SON acknowledged that the government had banned second-hand tyres years ago, but smugglers still find a way to bring the substandard tyres into the country using illegal routes through land borders.
Same illegal border routes are used by smugglers to sneaked in different substandard products into Nigeria on a daily basis.
SON’s STRATEGY TO CURTAIL INFLUX OF SUBSTANDARD PRODUCTS OUTSIDE OF PORTS/BORDERS
With the eviction of the Standards Organization of Nigeria (SON) from the country seaports, the Agency in trying to still carry out its mandate of preventing the influx of substandard products in Nigeria, SON invented SONCAP, an initiative aimed at certifying products at the country of origin.
According to SON, SONCAP is an acronym that stands for standards Organization of Nigeria Conformity Assessment Programme.
SONCAP is a Pre-shipment Verification of Conformity to standards process used to verify that products to be imported in Nigeria are in conformity with the applicable Nigerian Industrial Standards (NIS) an approved equivalent, and technical regulations before shipment.
Under the SONCAP regime, imports are required to undergo verification and testing at the country of supply (exporting) and a SONCAP Certificate (SC) issued demonstrating that the product meets the applicable standards and regulations or a non-conformity report (NCR) where the goods do not comply with Conformity Assessment.
The Conformity Assessment is an activity of verifying that a standard or technical specification was applied in the design, manufacturing, installation, maintenance or repair of a device or system.
In using SONCAP as a replacement from SON in verifying products at the point of entry in Nigeria, the Organization (SON) does not have the capacity to have personnel in all the countries that are exporting to Nigeria.
So, SON depends on International Accreditation Firms (IAFs) like the Coteona, Intertek, Bureau Veritas, SGS, China Certification and Inspection Group (CCIC), China Standard Inspection Company (CSIC) for Pre-shipment Conformity Assessment of products that are imported into Nigeria.
Now, the verification of the quality of products imported into Nigeria depends largely on the IAFs, without any supervision from the Nigerian regulatory Body.
LAW MANDATING SON TO INSPECTS GOODS AT THE NIGERIAN PORTS
According to Standards Organization of Nigeria (SON) ACT, 2015 PART VII Subsections 3 (b) states that SON “shall have a right of access at reasonable times to any premises including all Nigerian sea ports, airports and land borders where an industrial or commercial undertaking is being carried on, and may use reasonable force, if need be, to gain entry”.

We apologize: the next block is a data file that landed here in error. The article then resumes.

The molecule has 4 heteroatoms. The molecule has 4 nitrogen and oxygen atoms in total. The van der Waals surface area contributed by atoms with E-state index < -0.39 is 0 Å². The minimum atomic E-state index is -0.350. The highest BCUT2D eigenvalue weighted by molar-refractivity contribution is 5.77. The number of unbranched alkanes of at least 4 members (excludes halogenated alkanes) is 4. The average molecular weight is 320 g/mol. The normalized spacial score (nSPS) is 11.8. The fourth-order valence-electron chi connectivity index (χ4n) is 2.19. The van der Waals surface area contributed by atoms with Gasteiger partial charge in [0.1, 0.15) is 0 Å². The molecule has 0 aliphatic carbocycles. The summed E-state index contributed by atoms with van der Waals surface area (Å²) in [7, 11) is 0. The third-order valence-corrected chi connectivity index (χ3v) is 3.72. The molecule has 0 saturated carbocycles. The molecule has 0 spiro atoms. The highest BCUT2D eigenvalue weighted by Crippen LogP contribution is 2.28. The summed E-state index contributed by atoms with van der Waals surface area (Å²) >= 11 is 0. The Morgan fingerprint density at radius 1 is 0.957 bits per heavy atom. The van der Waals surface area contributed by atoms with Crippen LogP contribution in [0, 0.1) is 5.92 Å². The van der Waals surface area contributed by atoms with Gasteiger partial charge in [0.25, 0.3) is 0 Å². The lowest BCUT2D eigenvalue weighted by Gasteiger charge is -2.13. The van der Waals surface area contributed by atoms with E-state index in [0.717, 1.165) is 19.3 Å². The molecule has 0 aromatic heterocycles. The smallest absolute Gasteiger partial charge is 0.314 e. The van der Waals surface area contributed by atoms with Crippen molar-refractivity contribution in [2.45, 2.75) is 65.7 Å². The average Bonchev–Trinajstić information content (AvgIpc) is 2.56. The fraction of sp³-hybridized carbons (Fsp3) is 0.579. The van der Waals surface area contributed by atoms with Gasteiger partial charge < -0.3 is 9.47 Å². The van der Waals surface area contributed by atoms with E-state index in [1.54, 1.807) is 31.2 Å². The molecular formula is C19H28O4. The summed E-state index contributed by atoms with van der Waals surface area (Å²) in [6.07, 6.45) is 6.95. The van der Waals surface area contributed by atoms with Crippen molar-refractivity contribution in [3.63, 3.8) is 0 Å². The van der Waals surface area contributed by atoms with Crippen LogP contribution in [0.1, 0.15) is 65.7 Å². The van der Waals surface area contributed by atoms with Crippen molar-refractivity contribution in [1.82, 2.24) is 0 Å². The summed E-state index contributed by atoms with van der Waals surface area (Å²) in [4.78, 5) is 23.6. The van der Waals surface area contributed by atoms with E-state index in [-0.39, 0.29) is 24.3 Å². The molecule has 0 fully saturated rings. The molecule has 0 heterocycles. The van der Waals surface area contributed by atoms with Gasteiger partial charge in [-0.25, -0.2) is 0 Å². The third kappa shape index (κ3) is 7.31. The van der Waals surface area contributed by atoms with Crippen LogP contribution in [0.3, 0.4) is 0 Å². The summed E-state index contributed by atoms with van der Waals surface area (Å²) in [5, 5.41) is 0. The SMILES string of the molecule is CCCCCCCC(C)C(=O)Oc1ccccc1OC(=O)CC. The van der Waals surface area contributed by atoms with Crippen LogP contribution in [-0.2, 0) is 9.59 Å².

Subsection 3 (d) (4) of the ACT states that ” for the purposes of carrying out duties under this Act, every officer of the Organization shall have the powers, right, privileges and protection equivalent to that of a Police officer”.
It is important for the Federal government to take the issue of substandard products infiltrating the Nigerian market seriously and empower SON to be at the borders as well as the seaports to inspect goods that are coming into the country at the point of entry.
Recently, the Commerce and Industry Correspondents Association of Nigeria, (CICAN) Abuja expressed worry over the possible economic sabotage the African Continental Free Trade Area (AFCFTA) may cause Nigeria if the country’s Small and Medium Enterprises (SMEs) are not repositioned for increased productivity.
The Chairman of CICAN, Mr. Fred Idehai cautioned the Federal government that the implementation of the AFCFTA without putting in place certain infrastructures would be making Nigeria a dumping ground for foreign goods.
With the unserious level of the country’s commitment in ensuring that goods coming into Nigeria are all properly inspected to determine that they are of good quality, Nigeria may not just be a dumping ground for goods but a dumping ground for substandard products.